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Top picks from a bountiful week of new music


Each Friday brings lots of new music, but this past week brought what may be the biggest crop of the year so far. We've got new albums from Metallica, The Tallest Man On Earth, Chief Keef, Feist and more. So to help us wade through all of it, we asked NPR Music's Stephen Thompson to bring a couple of his favorites. Stephen, welcome.


NADWORNY: So we just mentioned Feist. She's got a new album out called "Multitudes," and I know you're a big fan. Let's hear a little bit of the song "Of Womankind."


FEIST: (Singing) Of womankind. I knew it, but it took a while. I tried to try and fix the past, a task you cannot hope to do. And I commiserate with you who made the parallel mistakes that add up to our graying braids. Climb above the mountainside. Protest songs are in our eyes. We'll lift up like a flock of birds.

NADWORNY: Tell me what you're hearing there.

THOMPSON: Well, what I'm hearing is an artist who is so confident in what she's doing that she's able to build all of this air and all of this space into her arrangements. And so, you know, she's always been very, very good at kind of layering her own voice on top of itself in intriguing ways. But this record - the first time I heard it, I just let it wash over me. I just let the sound of this record wash over me because it is so soothing and so beautiful and so carefully arranged that I just kind of swam around in it and didn't really even, like, listen very closely to some of the stuff that she's saying in it.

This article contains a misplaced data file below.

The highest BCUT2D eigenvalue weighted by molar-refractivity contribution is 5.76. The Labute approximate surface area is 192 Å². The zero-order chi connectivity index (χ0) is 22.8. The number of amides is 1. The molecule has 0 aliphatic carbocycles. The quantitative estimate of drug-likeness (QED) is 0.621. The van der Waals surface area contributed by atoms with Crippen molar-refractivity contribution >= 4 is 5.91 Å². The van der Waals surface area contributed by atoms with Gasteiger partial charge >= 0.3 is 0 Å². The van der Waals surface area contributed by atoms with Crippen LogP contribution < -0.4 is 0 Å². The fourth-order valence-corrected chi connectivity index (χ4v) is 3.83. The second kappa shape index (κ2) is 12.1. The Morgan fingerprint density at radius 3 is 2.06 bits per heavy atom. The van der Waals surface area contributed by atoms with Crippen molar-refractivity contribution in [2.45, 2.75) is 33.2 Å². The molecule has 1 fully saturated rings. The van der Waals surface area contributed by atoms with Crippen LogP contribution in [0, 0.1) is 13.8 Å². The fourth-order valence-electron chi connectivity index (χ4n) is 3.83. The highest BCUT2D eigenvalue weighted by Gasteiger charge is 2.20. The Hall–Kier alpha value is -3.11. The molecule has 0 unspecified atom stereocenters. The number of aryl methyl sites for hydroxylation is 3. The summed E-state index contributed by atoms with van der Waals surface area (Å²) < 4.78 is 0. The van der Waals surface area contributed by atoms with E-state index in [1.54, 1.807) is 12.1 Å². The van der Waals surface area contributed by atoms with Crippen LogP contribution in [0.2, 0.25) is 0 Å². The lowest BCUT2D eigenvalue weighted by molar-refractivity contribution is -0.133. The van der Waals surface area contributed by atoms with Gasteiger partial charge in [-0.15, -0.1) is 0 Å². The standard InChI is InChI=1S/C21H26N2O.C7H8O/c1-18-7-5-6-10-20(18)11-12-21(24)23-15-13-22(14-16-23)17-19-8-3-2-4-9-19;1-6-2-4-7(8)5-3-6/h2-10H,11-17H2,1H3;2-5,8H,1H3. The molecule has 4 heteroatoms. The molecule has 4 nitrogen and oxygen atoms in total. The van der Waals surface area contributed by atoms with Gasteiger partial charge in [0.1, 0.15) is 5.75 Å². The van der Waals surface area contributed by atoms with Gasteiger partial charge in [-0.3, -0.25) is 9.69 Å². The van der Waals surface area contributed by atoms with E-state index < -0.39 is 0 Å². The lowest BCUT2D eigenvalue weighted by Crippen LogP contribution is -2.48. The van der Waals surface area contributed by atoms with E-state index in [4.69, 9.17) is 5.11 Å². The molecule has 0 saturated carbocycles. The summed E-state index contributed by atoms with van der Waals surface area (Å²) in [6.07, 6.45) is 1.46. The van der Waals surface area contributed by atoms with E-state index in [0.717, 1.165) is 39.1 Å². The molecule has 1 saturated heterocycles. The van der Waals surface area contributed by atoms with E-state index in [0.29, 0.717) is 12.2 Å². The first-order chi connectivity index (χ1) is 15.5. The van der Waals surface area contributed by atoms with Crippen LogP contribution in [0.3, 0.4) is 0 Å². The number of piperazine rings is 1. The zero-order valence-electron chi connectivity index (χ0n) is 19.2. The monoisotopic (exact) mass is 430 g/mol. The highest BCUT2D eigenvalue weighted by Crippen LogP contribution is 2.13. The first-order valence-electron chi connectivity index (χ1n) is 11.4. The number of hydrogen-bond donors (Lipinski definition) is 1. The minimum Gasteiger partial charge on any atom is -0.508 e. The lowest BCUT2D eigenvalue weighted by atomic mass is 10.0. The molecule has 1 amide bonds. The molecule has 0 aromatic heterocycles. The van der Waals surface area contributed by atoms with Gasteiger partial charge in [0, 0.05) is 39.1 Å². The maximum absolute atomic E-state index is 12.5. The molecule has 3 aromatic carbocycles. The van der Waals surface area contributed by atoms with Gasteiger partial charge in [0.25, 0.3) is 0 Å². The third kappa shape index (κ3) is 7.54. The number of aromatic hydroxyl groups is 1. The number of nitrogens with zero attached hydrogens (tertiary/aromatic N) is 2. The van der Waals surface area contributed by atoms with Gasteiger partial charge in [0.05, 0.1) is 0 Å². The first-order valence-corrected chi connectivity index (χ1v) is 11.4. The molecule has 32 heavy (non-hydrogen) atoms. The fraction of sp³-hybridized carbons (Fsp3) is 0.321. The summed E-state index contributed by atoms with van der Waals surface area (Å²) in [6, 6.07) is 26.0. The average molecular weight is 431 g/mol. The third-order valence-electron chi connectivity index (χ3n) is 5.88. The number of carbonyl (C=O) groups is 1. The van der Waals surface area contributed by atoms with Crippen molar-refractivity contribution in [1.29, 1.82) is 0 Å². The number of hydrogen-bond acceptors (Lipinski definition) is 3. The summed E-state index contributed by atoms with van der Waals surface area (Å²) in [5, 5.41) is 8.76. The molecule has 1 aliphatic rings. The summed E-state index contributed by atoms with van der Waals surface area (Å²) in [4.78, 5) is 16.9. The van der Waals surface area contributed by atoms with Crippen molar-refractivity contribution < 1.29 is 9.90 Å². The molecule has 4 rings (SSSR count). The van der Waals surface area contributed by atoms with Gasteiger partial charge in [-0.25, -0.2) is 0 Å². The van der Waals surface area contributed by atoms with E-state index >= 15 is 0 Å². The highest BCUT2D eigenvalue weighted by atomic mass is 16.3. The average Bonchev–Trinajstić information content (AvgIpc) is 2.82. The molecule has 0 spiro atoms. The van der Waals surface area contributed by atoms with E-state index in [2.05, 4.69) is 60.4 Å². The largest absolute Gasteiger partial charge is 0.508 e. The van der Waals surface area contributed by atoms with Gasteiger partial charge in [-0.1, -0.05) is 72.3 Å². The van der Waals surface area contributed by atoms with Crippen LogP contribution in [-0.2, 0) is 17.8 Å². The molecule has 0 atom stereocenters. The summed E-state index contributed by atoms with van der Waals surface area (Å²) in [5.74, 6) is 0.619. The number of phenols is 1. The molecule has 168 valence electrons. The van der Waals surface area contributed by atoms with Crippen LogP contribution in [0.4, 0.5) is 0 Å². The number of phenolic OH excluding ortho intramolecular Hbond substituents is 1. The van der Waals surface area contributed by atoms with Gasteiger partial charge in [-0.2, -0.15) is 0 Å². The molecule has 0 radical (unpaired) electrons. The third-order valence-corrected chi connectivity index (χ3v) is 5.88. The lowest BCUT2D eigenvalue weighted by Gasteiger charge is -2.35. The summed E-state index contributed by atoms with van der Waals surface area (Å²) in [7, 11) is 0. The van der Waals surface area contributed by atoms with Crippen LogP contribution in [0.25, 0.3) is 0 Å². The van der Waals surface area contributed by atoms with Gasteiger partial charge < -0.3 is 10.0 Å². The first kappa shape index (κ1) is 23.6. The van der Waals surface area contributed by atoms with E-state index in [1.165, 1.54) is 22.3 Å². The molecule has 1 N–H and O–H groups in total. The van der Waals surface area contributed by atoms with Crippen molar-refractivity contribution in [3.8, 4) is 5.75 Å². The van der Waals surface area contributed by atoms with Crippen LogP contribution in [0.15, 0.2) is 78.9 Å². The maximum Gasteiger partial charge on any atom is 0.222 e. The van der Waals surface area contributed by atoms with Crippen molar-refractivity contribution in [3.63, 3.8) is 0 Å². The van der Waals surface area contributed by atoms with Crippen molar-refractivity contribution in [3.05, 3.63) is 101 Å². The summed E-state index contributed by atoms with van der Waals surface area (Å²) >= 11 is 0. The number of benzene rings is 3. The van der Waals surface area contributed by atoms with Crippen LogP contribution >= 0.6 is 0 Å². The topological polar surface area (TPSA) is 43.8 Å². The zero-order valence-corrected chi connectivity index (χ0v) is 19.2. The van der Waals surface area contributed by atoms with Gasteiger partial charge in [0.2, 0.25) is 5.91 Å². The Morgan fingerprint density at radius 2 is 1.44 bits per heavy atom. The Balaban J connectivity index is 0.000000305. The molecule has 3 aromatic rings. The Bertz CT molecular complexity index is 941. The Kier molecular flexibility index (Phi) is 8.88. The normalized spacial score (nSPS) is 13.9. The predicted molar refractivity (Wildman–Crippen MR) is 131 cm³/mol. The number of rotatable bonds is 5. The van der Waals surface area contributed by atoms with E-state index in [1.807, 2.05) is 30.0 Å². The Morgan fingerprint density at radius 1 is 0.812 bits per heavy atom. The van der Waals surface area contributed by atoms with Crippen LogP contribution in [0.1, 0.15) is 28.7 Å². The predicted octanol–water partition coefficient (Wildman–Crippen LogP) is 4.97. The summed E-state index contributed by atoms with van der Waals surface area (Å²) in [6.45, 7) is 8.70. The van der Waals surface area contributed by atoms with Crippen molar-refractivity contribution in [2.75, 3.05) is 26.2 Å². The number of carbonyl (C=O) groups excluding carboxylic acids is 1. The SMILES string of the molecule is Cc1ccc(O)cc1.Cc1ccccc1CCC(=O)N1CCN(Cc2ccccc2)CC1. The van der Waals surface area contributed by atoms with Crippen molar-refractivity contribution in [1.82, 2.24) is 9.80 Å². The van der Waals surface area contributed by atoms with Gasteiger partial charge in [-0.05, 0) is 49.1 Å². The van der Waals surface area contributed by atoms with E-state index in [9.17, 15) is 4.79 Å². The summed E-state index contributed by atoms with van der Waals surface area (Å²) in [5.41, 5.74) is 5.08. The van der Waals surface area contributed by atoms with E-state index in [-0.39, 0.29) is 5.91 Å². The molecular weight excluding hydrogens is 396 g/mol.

And then you start to kind of pick apart her songcraft and her lyrics and then kind of read about where she's coming from with this record. Like, a few years ago, she adopted a child, and then immediately, the pandemic happened, which - parenting is hard enough as it is. And shortly thereafter, her father died. And so she's standing at this crossroads of birth and death, in a way. And she's looking at life in these really thoughtful and interesting ways. And then she wrote a record about it. Feist is known for, you know, songs like "1234" and "I Feel It All," these kind of light, lilting, buoyant songs. And there's a little bit of that on this record, too. Let's hear a little bit of the song "Borrow Trouble."


FEIST: (Singing) Even before your eyes are open, the plot has thickened 'round your fear. We borrow trouble. Seems we all know how. It's an expression from the old days.

NADWORNY: I got the foot tapping. I'm here.

THOMPSON: Yeah, there's still a certain kind of buoyancy to her sound. If you got into her with kind of those early singles, she's still making music that has a certain sway to it, but everything just feels deeper and richer throughout this record. This is going to be one of my favorite albums of 2023, and I'm so excited.

NADWORNY: It's only April.

THOMPSON: It's only April. Man, you know, you got to think about this stuff 12 months a year. You can't just...

NADWORNY: (Laughter)

THOMPSON: You can't just line up at the end of the year and be like, what did I listen to?

NADWORNY: That's true. That's true. So should we stay with Feist, or you want to go elsewhere?

THOMPSON: Let's go to Black Thought.